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Today's Creation Moment

The Stones at Carnac
Genesis 11:8
“So the LORD scattered them abroad from thence upon the face of all the earth: and they left off to build the city.”
On the southern coast of the Breton peninsula in Northern France is a small rural town called Carnac. It is a pleasant enough seaside resort. I remember enjoying a couple of days there with my family...

Sir Isaac Newton

Proverbs 2:6
“For the LORD giveth wisdom: out of his mouth cometh knowledge and understanding.”

If Isaac Newton or someone else had never made the discoveries Newton made, our world would be very different today. He is one of the most important scientists in all of history. What many people don’t know is that this great scientist was a creationist. He actually wrote more Bible commentaries than he did scientific papers.

Sir Isaac NewtonNewton is best known for his discoveries of the law of universal gravitation and the three laws of motion. Newton also built the first reflecting telescope, and he developed calculus into the branch of mathematics it is today. He also researched the nature of light and explained how white light is made up of many different colors.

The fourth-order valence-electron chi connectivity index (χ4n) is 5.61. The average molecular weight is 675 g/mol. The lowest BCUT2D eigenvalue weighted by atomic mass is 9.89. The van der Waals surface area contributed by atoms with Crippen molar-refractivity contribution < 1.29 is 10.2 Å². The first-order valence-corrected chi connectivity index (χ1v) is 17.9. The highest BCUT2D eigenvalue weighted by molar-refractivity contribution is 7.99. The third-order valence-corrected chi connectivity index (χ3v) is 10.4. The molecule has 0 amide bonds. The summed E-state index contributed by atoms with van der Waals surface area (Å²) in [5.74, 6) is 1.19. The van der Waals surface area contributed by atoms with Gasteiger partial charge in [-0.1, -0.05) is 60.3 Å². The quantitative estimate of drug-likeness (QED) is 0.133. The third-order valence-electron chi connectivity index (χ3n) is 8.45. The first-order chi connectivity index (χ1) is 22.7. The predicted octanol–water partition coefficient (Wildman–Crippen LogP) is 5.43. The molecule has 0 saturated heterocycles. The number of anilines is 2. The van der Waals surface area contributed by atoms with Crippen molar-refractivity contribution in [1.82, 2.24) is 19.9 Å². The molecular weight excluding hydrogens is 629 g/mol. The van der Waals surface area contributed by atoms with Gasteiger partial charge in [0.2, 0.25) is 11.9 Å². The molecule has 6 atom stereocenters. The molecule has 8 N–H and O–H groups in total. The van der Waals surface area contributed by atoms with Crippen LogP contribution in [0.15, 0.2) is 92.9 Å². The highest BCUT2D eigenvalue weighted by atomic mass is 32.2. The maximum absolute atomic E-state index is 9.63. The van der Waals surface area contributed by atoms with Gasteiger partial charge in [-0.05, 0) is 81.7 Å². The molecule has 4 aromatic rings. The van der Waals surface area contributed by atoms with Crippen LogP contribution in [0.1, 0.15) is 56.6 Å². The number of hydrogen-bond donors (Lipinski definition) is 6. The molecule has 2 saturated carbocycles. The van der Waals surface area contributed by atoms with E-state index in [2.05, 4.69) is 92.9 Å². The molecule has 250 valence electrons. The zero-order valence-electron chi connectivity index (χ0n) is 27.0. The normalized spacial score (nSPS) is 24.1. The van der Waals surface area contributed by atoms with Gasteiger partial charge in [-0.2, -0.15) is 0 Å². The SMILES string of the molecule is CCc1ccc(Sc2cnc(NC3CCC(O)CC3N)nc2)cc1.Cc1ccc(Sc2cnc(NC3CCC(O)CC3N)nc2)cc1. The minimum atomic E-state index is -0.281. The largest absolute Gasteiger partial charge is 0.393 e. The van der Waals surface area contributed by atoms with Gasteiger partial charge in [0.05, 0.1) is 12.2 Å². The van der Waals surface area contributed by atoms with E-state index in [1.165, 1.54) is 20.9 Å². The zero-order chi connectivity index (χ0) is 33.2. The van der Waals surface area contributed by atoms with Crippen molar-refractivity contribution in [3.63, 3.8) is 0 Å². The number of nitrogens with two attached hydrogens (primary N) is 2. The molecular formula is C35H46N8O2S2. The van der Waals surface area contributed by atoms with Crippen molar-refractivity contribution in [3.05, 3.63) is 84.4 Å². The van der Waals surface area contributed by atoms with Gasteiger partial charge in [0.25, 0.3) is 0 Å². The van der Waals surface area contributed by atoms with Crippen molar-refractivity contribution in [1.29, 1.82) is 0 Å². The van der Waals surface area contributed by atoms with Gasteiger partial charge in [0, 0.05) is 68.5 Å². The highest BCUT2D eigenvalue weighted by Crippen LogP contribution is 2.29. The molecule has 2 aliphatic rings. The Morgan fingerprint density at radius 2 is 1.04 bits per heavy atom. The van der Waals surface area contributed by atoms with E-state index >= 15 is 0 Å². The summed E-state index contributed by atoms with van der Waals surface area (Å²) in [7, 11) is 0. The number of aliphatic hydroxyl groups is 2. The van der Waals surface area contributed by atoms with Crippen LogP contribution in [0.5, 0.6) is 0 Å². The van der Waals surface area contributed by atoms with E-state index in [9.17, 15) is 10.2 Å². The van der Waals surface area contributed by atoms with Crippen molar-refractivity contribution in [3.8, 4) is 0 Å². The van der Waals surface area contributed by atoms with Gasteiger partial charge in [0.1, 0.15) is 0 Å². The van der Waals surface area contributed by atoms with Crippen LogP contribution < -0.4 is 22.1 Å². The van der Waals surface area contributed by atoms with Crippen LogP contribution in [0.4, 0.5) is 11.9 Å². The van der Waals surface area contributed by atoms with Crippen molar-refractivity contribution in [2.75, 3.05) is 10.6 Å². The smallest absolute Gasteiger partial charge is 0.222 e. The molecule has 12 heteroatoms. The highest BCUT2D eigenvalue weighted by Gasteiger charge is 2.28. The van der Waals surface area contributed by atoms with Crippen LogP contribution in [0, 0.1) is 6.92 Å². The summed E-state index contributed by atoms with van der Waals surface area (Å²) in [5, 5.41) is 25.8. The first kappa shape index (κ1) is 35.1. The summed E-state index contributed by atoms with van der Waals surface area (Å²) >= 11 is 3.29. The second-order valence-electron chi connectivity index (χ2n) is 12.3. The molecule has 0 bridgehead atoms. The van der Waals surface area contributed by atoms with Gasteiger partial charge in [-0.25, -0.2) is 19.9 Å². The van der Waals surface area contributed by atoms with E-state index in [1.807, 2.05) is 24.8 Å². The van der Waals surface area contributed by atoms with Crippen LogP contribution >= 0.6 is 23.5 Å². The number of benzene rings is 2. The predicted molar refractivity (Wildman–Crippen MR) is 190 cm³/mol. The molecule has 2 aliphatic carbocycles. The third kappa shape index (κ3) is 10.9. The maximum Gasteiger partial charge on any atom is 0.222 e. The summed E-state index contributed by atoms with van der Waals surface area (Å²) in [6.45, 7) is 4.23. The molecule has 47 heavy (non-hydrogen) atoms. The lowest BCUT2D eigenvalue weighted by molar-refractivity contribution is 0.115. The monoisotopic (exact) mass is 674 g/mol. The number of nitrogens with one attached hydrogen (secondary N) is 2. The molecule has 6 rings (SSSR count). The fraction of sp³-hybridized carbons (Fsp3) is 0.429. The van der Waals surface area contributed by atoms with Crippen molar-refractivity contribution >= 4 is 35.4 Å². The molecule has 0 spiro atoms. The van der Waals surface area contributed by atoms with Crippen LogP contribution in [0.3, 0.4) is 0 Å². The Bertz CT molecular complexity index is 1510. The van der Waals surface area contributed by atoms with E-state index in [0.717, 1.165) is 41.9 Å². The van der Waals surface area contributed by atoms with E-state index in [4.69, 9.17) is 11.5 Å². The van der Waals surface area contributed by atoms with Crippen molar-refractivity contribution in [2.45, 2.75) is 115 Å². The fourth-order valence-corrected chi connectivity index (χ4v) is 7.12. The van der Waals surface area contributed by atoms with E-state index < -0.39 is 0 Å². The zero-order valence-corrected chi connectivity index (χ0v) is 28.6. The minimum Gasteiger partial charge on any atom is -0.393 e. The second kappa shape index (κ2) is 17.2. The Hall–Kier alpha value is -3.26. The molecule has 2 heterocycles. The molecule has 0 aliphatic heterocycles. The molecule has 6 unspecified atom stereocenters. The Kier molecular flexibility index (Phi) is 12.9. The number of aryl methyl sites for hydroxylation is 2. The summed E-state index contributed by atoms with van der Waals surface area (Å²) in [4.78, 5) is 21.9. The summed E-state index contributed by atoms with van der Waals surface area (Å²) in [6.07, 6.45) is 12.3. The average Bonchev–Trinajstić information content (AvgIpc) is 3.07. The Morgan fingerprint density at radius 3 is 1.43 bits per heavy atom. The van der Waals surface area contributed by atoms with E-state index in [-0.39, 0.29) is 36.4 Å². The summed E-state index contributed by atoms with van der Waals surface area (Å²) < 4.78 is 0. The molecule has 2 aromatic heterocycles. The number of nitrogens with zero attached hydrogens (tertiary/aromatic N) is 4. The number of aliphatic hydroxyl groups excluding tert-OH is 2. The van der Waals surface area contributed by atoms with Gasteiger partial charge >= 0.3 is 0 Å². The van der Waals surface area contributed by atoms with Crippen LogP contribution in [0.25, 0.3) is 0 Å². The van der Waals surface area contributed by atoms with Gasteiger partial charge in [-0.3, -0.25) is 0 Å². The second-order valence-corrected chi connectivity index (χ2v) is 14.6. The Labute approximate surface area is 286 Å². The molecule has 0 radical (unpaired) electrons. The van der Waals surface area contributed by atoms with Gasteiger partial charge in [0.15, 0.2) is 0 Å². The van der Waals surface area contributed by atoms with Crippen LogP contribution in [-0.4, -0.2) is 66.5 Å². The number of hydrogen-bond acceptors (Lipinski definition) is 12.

Newton was an avid student of the Bible and wrote papers defending Bishop Ussher’s dating of the earth at about 6,000 years. He also defended the literal six day creation. Although Newton did not personally accept the doctrine of the Trinity, he did take on the atheists of his day, offering strong defenses for the biblical view of history. He was one of the first creation scientists to suggest that most of the sedimentary rocks of the earth are the result of the Genesis Flood.

Next time you hear someone say that science and the Bible don’t mix, think of Sir Isaac Newton.

Heavenly Father, give me a mind which seeks to be closer to You and to learn more about how You have made all things. Though I may not have the understanding of some scientists, I desire more reason to praise You. In Jesus’ Name. Amen.
Photo: Statue of Isaac Newton at the Oxford University Museum of Natural History. Note the apple at his feet. Courtesy of Andrew Gray. Licensed under the Creative Commons Attribution-Share Alike 3.0 Unported license.